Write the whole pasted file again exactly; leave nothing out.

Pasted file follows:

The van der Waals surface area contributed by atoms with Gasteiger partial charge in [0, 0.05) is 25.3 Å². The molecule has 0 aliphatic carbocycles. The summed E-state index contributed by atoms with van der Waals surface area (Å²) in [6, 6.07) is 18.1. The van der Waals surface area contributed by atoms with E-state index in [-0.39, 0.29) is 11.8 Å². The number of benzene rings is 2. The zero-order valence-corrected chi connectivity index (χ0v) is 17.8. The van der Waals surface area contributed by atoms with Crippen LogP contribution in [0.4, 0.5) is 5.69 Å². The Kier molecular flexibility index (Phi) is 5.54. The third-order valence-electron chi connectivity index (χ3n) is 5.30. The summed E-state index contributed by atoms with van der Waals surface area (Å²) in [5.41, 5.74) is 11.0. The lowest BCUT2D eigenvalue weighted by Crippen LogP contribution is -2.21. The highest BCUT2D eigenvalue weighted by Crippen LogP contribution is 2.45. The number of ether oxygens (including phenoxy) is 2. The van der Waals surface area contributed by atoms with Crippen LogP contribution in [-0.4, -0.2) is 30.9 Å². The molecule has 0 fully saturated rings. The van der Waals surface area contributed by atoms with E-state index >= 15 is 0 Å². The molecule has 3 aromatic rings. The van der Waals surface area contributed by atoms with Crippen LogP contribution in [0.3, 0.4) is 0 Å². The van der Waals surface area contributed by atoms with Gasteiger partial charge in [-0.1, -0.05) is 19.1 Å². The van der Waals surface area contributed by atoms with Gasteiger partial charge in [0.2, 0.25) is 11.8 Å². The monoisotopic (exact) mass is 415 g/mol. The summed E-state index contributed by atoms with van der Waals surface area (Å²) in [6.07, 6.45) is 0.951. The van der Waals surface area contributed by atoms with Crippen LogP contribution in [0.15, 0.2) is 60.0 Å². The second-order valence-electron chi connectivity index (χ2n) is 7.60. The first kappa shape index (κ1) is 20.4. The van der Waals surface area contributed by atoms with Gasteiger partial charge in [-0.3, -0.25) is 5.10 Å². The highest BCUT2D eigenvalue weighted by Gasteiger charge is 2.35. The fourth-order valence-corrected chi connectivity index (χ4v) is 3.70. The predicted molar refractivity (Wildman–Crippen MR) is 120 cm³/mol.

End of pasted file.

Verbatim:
The van der Waals surface area contributed by atoms with Gasteiger partial charge in [0, 0.05) is 25.3 Å². The molecule has 0 aliphatic carbocycles. The summed E-state index contributed by atoms with van der Waals surface area (Å²) in [6, 6.07) is 18.1. The van der Waals surface area contributed by atoms with E-state index in [-0.39, 0.29) is 11.8 Å². The number of benzene rings is 2. The zero-order valence-corrected chi connectivity index (χ0v) is 17.8. The van der Waals surface area contributed by atoms with Crippen LogP contribution in [0.4, 0.5) is 5.69 Å². The Kier molecular flexibility index (Phi) is 5.54. The third-order valence-electron chi connectivity index (χ3n) is 5.30. The summed E-state index contributed by atoms with van der Waals surface area (Å²) in [5.41, 5.74) is 11.0. The lowest BCUT2D eigenvalue weighted by Crippen LogP contribution is -2.21. The highest BCUT2D eigenvalue weighted by Crippen LogP contribution is 2.45. The number of ether oxygens (including phenoxy) is 2. The van der Waals surface area contributed by atoms with Crippen LogP contribution in [-0.4, -0.2) is 30.9 Å². The molecule has 0 fully saturated rings. The van der Waals surface area contributed by atoms with E-state index >= 15 is 0 Å². The molecule has 3 aromatic rings. The van der Waals surface area contributed by atoms with Crippen LogP contribution in [0.3, 0.4) is 0 Å². The van der Waals surface area contributed by atoms with Gasteiger partial charge in [-0.1, -0.05) is 19.1 Å². The van der Waals surface area contributed by atoms with Gasteiger partial charge in [0.2, 0.25) is 11.8 Å². The monoisotopic (exact) mass is 415 g/mol. The summed E-state index contributed by atoms with van der Waals surface area (Å²) in [6.07, 6.45) is 0.951. The van der Waals surface area contributed by atoms with Crippen LogP contribution in [0.15, 0.2) is 60.0 Å². The second-order valence-electron chi connectivity index (χ2n) is 7.60. The first kappa shape index (κ1) is 20.4. The van der Waals surface area contributed by atoms with Gasteiger partial charge in [-0.3, -0.25) is 5.10 Å². The highest BCUT2D eigenvalue weighted by Gasteiger charge is 2.35. The fourth-order valence-corrected chi connectivity index (χ4v) is 3.70. The predicted molar refractivity (Wildman–Crippen MR) is 120 cm³/mol.